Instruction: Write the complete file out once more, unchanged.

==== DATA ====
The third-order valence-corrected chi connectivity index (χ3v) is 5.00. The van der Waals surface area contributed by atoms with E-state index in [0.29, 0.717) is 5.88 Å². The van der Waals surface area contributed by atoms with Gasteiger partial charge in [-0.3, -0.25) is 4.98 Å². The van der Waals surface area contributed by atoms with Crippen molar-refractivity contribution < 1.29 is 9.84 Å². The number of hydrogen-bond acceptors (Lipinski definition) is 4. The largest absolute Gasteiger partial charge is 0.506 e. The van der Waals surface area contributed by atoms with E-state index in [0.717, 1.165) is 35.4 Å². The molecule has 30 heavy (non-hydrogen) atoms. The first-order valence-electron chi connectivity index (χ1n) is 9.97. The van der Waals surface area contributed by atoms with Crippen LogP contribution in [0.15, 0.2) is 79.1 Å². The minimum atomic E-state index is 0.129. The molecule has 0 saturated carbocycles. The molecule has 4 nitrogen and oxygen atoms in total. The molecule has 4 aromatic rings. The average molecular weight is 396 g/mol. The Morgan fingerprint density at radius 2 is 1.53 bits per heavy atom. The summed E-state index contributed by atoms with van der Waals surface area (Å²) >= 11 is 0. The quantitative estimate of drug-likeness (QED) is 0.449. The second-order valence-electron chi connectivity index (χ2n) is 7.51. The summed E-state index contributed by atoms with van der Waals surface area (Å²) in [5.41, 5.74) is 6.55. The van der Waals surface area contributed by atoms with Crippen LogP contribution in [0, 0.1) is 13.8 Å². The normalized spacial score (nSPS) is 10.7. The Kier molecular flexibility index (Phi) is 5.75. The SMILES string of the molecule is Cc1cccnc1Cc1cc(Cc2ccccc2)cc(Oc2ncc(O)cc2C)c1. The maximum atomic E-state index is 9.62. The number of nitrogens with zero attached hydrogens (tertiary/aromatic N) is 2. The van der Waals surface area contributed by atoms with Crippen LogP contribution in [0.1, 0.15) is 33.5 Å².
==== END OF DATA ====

The third-order valence-corrected chi connectivity index (χ3v) is 5.00. The van der Waals surface area contributed by atoms with E-state index in [0.29, 0.717) is 5.88 Å². The van der Waals surface area contributed by atoms with Gasteiger partial charge in [-0.3, -0.25) is 4.98 Å². The van der Waals surface area contributed by atoms with Crippen molar-refractivity contribution < 1.29 is 9.84 Å². The number of hydrogen-bond acceptors (Lipinski definition) is 4. The largest absolute Gasteiger partial charge is 0.506 e. The van der Waals surface area contributed by atoms with E-state index in [0.717, 1.165) is 35.4 Å². The molecule has 30 heavy (non-hydrogen) atoms. The first-order valence-electron chi connectivity index (χ1n) is 9.97. The van der Waals surface area contributed by atoms with Crippen LogP contribution in [0.15, 0.2) is 79.1 Å². The minimum atomic E-state index is 0.129. The molecule has 0 saturated carbocycles. The molecule has 4 nitrogen and oxygen atoms in total. The molecule has 4 aromatic rings. The average molecular weight is 396 g/mol. The Morgan fingerprint density at radius 2 is 1.53 bits per heavy atom. The summed E-state index contributed by atoms with van der Waals surface area (Å²) >= 11 is 0. The quantitative estimate of drug-likeness (QED) is 0.449. The second-order valence-electron chi connectivity index (χ2n) is 7.51. The summed E-state index contributed by atoms with van der Waals surface area (Å²) in [5.41, 5.74) is 6.55. The van der Waals surface area contributed by atoms with Crippen LogP contribution in [0, 0.1) is 13.8 Å². The normalized spacial score (nSPS) is 10.7. The Kier molecular flexibility index (Phi) is 5.75. The SMILES string of the molecule is Cc1cccnc1Cc1cc(Cc2ccccc2)cc(Oc2ncc(O)cc2C)c1. The maximum atomic E-state index is 9.62. The number of nitrogens with zero attached hydrogens (tertiary/aromatic N) is 2. The van der Waals surface area contributed by atoms with Crippen LogP contribution in [0.1, 0.15) is 33.5 Å².